The following was originally published Dec. 15, 2022, by Honolulu Civil Beat.
It could lower healthcare costs in Hawaii while also addressing the state’s acute doctor shortage.
Tax cuts are trendy all of a sudden.
In a very welcome turn of events, Hawaii’s leaders have become increasingly vocal about the need for new exemptions to the state’s regressive general excise tax.
Gov. Josh Green reiterated his support for a GET exemption for food and medicine during his inaugural ceremony last week, saying it would help make our state more affordable.
This is a hopeful sign. However, for groups that champion reducing the tax burden on working families, there is a big difference between political rhetoric and real-world change.
Especially regarding general excise tax exemptions, there are important details that need to be ironed out before these campaign promises can be turned into effective legislative proposals.
For example, the proposed exemption for “food” is vague; it could apply to everything from fancy restaurant meals to musubi at 7-Eleven. The compromise could be an exemption or reduced tax rate for groceries, as Hawaii is one of only 13 states that still impose a “sales” tax on such a basic necessity.
It is true that grocery purchases under the government’s Supplemental Nutrition Assistance Program are already exempt from the excise tax. But given the strain that inflation has put on ordinary families, why limit tax relief on groceries to only those who qualify for SNAP funds?
In addition, when it comes to making a real difference for Hawaii consumers, one has to ask why the governor limited his proposed GET health care exemption to “medicine” rather than “medical services.”
Exempting medicine would be helpful, but extremely limited in its effect. Since prescription drugs are already exempt from the general excise tax, the proposed exemption for medicine would apply to only certain over-the-counter medications. This is a good idea, but it doesn’t go far enough because the negative impact of the tax on medicine is dwarfed by its effect on medical services.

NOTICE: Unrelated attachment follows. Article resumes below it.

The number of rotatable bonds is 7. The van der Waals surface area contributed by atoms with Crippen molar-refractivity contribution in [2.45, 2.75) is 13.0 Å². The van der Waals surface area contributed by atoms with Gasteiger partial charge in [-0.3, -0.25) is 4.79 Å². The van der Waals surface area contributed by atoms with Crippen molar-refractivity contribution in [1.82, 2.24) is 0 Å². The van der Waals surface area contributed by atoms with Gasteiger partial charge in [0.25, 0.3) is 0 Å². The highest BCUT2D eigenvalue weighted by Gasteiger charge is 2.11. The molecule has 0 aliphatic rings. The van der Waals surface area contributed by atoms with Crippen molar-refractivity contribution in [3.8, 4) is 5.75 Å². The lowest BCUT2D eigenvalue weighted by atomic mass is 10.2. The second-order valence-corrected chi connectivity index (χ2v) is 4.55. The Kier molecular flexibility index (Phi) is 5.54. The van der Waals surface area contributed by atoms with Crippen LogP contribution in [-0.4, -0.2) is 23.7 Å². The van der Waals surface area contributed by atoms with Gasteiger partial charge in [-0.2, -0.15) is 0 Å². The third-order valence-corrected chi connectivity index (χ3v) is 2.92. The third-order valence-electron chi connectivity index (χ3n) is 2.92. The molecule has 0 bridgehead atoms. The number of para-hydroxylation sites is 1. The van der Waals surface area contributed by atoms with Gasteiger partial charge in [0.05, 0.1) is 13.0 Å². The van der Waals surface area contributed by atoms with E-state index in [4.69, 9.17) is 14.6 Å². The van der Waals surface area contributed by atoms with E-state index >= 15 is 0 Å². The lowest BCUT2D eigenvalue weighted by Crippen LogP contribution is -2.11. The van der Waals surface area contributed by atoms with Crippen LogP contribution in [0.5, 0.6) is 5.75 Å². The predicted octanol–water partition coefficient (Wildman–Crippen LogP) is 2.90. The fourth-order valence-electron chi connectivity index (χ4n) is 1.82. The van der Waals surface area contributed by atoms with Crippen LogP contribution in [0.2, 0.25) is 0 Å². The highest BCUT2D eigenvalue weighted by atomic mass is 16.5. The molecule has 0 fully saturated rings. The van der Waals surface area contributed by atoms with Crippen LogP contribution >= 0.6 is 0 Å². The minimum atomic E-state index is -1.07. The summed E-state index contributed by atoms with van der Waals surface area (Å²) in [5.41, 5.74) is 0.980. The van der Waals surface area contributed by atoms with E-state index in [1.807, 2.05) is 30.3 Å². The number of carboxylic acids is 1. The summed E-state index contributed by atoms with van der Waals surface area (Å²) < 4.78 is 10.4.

Exempting medical services, on the other hand, has the potential to help lower health care costs in our state while also addressing the state’s acute doctor shortage.
Hawaii is one of only two states that allow broad taxation of medical services. While hospitals and nonprofits are exempt from the tax, private practice physicians have expressed that it has become a significant burden on them, making it increasingly difficult to run a profitable practice, or even operate without a loss.
The state Department of Taxation claims the excise tax can be passed on to patients — even those being served through Medicare, Medicaid and TRICARE insurance — but local physicians are understandably reluctant to do so.
Guidance from the federal government indicates it would actually be illegal to pass on the tax to Medicare and TRICARE patients, and physicians are uncomfortable taxing patients for medical services in general.
Combined with Hawaii’s low Medicaid and Medicare reimbursement rates, the GET basically serves as a disincentive to treat Medicare patients at all — effectively reducing care options for our most vulnerable population.
Ultimately, the excise tax makes it more expensive to maintain a private practice in our state, which is why we have seen so many doctors, nurses, and medical professionals leaving Hawaii for the mainland in recent years.
For a state that has an estimated doctor shortage of 750 full-time providers as well as more than 3,800 general healthcare worker vacancies, failing to act at this point could wind up being catastrophic.
There have been some initiatives intended to bring more medical professionals to our state, as well as retain the ones we have. But it would be more effective in the short run to exempt medical services from the general excise tax.
According to calculations from the Grassroot Institute of Hawaii, a medical services GET exemption would save patients and doctors approximately $200 million. On the flip side, that would be a loss in state revenue, but one that could easily be absorbed by the state’s current $2 billion surplus.
In addition, if the exemption attracts more doctors to Hawaii, the loss in revenue could be offset by the additional economic output generated by new or expanded physician offices.
I have no doubt that if the state could attract more doctors by spending $200 million, legislators would happily consider it. In essence, that’s what a GET exemption for medical services would be — a program to encourage doctors to practice in Hawaii, with the additional benefit of lowering health care costs for everyone.
Gov. Green is on the right track with his plan to address inflation and lower the cost of living by reducing the general excise tax. But to make a real impact, he should go beyond the rhetoric of “food” and “medicine” and pursue a targeted effort to keep doctors in Hawaii by also exempting medical services from the GET.